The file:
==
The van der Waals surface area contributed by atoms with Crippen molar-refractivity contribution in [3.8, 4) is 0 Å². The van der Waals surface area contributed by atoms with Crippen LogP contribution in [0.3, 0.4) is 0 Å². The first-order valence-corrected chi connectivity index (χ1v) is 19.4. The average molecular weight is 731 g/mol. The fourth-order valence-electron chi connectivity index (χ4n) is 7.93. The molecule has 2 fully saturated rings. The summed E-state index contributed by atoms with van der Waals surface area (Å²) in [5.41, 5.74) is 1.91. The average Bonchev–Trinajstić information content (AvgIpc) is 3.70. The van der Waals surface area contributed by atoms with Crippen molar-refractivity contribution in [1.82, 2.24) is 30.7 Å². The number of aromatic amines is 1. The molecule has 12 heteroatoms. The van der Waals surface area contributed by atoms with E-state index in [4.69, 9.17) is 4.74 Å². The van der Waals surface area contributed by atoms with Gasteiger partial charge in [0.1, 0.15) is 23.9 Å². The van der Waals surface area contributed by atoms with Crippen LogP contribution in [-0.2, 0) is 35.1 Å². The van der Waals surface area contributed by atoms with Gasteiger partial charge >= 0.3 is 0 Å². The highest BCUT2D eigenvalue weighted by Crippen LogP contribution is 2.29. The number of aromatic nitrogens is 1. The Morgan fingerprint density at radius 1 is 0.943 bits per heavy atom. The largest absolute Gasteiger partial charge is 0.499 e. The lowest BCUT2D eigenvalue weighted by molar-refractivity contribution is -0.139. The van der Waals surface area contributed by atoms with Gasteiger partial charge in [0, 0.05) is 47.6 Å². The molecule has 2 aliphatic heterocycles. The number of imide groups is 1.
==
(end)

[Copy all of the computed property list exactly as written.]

The van der Waals surface area contributed by atoms with Crippen molar-refractivity contribution in [3.8, 4) is 0 Å². The van der Waals surface area contributed by atoms with Crippen LogP contribution in [0.3, 0.4) is 0 Å². The first-order valence-corrected chi connectivity index (χ1v) is 19.4. The average molecular weight is 731 g/mol. The fourth-order valence-electron chi connectivity index (χ4n) is 7.93. The molecule has 2 fully saturated rings. The summed E-state index contributed by atoms with van der Waals surface area (Å²) in [5.41, 5.74) is 1.91. The average Bonchev–Trinajstić information content (AvgIpc) is 3.70. The van der Waals surface area contributed by atoms with Crippen molar-refractivity contribution in [1.82, 2.24) is 30.7 Å². The number of aromatic amines is 1. The molecule has 12 heteroatoms. The van der Waals surface area contributed by atoms with E-state index in [4.69, 9.17) is 4.74 Å². The van der Waals surface area contributed by atoms with Gasteiger partial charge in [0.1, 0.15) is 23.9 Å². The van der Waals surface area contributed by atoms with Crippen LogP contribution in [-0.2, 0) is 35.1 Å². The van der Waals surface area contributed by atoms with Gasteiger partial charge >= 0.3 is 0 Å². The highest BCUT2D eigenvalue weighted by Crippen LogP contribution is 2.29. The number of aromatic nitrogens is 1. The Morgan fingerprint density at radius 1 is 0.943 bits per heavy atom. The largest absolute Gasteiger partial charge is 0.499 e. The lowest BCUT2D eigenvalue weighted by molar-refractivity contribution is -0.139. The van der Waals surface area contributed by atoms with Gasteiger partial charge in [0, 0.05) is 47.6 Å². The molecule has 2 aliphatic heterocycles. The number of imide groups is 1.